Chielozona Eze has written a book of poems that connect the wars of his childhood with the wars of his exile. He goes home to his ancestral land in Nigeria where the Nigerian civil war, his first conventional war began, and in verse he looks at his world inside out. It is a fascinating look, this little book with the enigmatic title, Prayers to Survive Wars that Last. These poems remind us that there are many types of wars, but people mostly think of conventional wars where guns are the bayonets to the heart. Similarly exile is more than a trip to Babylon, once you leave your hearth, the heart knows and grieves for the warm comfort of home, familiar surroundings tastes and smells. Well, most times. Sometimes, you just walk away, never look back, grit your teeth and bite hard into the peaches of Babylon. Life, as war goes on.

TEST_eze, chielezoneBorn in 1962, Eze was a child during the Nigerian civil war, a terrified witness to a daily hell. The war remains one of the most written about – and most unexamined of Nigeria’s traumas. That war that raged from 1967 to 1970 consumed over a million lives, mostly Igbo citizens, a genocide that destroyed lives and trust among the major ethnic groups. The timing of the release of the poetry collection is interesting, coming at a time when there is a renewed clamor for, if not an independent Biafran nation for the Igbo, a restructured Nigeria with power devolving away from the center to regions, designed perhaps along ethnic lines.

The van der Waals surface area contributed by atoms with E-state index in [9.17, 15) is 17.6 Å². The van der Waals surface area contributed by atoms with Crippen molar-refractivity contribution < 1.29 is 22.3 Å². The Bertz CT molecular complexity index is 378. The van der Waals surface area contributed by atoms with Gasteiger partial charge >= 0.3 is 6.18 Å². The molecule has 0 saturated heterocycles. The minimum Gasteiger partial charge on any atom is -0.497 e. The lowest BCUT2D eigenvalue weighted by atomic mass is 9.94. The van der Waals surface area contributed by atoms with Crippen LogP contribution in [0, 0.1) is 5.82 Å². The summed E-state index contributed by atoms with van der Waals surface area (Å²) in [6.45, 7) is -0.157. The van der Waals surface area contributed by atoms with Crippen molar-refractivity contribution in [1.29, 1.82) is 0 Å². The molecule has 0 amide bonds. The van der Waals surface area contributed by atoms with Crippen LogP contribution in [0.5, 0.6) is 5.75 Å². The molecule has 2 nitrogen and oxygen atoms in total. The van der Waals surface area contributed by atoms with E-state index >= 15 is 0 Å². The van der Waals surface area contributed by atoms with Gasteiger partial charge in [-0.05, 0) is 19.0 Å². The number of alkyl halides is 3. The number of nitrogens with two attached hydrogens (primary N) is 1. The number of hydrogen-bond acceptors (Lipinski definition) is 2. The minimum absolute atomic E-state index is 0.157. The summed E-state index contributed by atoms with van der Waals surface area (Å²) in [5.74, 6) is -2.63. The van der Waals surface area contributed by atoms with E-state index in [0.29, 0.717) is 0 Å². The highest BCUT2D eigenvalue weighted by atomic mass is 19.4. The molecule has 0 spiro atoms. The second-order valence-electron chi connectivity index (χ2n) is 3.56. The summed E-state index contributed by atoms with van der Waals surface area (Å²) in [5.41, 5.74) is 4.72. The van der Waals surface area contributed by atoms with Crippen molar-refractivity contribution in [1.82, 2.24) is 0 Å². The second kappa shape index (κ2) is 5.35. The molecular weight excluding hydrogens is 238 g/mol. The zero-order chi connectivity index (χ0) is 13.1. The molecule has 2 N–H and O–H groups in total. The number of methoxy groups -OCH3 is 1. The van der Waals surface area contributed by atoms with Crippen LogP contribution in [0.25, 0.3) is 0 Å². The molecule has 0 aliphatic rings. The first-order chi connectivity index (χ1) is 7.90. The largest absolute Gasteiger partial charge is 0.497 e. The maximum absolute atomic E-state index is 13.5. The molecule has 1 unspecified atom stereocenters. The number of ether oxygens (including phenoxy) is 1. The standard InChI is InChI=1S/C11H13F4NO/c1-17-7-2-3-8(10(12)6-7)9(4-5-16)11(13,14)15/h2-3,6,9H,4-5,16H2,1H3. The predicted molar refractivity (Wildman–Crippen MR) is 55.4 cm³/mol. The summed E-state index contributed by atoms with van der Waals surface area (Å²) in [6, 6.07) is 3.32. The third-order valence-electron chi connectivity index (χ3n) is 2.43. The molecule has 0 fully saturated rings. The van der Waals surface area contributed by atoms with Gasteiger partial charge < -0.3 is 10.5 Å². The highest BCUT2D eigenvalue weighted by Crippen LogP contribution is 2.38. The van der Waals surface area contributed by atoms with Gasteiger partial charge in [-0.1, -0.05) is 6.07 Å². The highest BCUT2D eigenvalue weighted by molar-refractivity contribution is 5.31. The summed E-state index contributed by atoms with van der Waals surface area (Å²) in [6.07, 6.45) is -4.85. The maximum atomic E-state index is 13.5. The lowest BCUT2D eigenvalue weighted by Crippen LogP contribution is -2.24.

Eze’s volume of poetry has about 47 poems in it, anchored by an interesting essay- preface by the writer Chris Abani. Abani’s essay, by the way. is remarkable more for its claims and assertions than for its substance. When Abani charges, for instance, that “most Nigerian poets focus on the rallying call of protest, politics, and nation,” one senses that he has not been reading a whole lot of contemporary Nigerian poets. Indeed, it is the case that this is one area where African literature is veering away from the monotony and narrow range of poverty porn, grime and protest literature. I am thinking of young and exciting writers like Jumoke Verissimo, Saddiq M. Dzukogi, David Ishaya Osu, Romeo Oriogun, Timothy Ogene, etc, who clearly do not suffer the burden that Abani talks of. As an aside, Abani was born in 1966 on the eve of the war; his claims of being a witness to that war go beyond appropriating someone else’s pain, and comment eloquently on the class distinctions during the war that made the witnessing to fall disproportionately on the voiceless poor. This is where Eze comes in, a child who witnessed and suffered a war he did not ask for. Finally, Abani anointing Eze in this preface as “a true and worthy successor of Christopher Okigbo” is patronizing beyond the telling of it. Eze is his own voice and there are no comparisons. Eze is no Okigbo.